Sample Cores Part 2: The Delta Edition!

contributed by Alicia Vaughan

Sample collection has wrapped up in the Delta Campaign, and though there was at first some difficulty identifying suitable rocks for sampling, Perseverance has now acquired six samples and assessed five abrasion patches in the layered rocks of the delta stratigraphy! If you need a refresher, Mastcam-Z’s role in documenting sample collection was introduced in an earlier “Sample Cores” blog post.

The first attempt to sample a Delta rock was at a target called Rose River Falls in the Devil’s Tanyard area. But as described in this mission blog post by Lydia Kivrak, the abrasion activity pushed the rock down into regolith, causing so much disturbance to the workspace that it became unsuitable for coring (Figure 1). However, the abrasion patch revealed a fine-grained texture and a pinkish color that is likely caused by the mineral hematite, which was inferred from the spectra from this abrasion.

Figure 1. Mastcam-Z L0 enhanced color image of Rose River Falls abrasion on sol 453. Abrasion patch is 5 cm in diameter.

The second attempt to sample was a little higher on the Delta in a distinctive light-toned outcrop called Hogwallow Flats at a target called Elkwallow Gap. However, as also described in the official mission blog post, the rock fractured during abrasion and was pushed down into regolith indicating again that it would not be competent enough to withstand collection of a sample core (Figure 2). This rock is more fine-grained that Rose River Falls, and though less pink in color, the spectra still show signatures inferred to be associated with the mineral hematite.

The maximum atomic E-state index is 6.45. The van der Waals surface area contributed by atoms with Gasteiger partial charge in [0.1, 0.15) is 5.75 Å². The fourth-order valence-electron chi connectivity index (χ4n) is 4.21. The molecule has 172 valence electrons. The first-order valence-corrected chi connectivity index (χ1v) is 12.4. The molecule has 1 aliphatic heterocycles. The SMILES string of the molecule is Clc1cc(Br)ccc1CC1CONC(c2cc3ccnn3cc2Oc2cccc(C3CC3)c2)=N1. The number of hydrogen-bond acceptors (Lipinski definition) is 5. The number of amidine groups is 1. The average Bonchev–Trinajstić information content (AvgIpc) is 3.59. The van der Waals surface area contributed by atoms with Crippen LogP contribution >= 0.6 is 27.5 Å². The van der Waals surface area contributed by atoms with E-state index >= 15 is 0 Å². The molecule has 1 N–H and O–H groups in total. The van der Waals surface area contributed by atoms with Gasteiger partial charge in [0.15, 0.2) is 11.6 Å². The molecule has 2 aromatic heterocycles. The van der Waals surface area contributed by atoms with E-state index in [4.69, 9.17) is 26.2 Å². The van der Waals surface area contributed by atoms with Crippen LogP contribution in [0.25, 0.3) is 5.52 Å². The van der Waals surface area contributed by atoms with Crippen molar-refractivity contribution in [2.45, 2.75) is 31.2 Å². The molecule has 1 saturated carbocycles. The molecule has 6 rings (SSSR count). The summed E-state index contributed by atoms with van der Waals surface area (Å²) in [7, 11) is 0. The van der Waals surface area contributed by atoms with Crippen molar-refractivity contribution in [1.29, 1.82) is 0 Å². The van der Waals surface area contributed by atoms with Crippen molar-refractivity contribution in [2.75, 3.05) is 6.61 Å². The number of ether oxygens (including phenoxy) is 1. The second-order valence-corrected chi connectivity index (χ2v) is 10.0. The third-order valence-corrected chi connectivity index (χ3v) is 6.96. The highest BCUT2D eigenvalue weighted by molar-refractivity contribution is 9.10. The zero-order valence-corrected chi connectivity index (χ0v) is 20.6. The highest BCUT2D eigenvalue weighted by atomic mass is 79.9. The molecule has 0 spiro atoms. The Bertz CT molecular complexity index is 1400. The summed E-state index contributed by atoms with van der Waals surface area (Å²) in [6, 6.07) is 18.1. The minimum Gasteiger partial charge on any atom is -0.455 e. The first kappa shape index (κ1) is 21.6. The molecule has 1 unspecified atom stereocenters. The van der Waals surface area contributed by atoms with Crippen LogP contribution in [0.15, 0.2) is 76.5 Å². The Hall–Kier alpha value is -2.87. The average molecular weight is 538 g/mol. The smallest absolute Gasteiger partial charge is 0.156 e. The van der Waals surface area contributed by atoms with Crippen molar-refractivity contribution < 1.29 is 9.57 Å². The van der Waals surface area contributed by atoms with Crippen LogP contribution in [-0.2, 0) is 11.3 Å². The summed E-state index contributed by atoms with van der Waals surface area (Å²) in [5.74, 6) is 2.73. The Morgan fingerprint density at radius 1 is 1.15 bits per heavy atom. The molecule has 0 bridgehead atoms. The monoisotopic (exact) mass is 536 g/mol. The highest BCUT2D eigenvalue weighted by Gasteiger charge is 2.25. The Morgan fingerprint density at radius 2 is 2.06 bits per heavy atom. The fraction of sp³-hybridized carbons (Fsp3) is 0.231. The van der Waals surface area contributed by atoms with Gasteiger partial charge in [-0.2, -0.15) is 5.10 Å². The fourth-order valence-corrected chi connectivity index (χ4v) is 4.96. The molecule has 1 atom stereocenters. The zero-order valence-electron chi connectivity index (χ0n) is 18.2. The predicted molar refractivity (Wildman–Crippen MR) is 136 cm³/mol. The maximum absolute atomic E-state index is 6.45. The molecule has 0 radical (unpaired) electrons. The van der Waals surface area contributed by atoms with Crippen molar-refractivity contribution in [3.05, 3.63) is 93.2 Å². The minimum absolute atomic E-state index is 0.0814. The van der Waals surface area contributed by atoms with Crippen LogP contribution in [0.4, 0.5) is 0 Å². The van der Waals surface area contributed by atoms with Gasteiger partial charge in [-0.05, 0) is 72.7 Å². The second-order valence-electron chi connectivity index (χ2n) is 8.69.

Figure 2. Mastcam-Z L0 enhanced color of the sol 472 Elkwallow Gap abrasion at Hogwallow Flats. Abrasion patch is 5 cm in diameter.

As described in this research abstract by Mars 2020 science team members from the 2021 Lunar and Planetary Science Conference, the fine-grained textures of both Rose River Falls and Elkwallow Gap abrasions are representative of a high priority sample to collect in the delta stratigraphy given the depositional environment and potential to preserve biosignatures. After these two attempts, the science team was disappointed, but continued to look for opportunities to collect a fine-grained sample.

Perseverance then moved on to the Skinner’s Ridge outcrop, just beyond Hogwallow Flats, to a block that looked more favorable for sampling to try again. The abrasion patch, Thorton Gap, is consistent with a coarser grained sandstone (Figure 3), and therefore might tell of a different depositional environment than that of Rose River Falls and Elkwallow Gap. This is an important layer for geologists on the team working to reconstruct the depositional history that formed the Jezero Delta layers. Two sample cores were successfully collected from this outcrop: Swift Run and Skyland (Figure 3). Hooray for the first Delta samples!

Figure 3. Skinner’s Ridge abrasion patch and delta core samples. Mastcam-Z imaging from sols 477-501.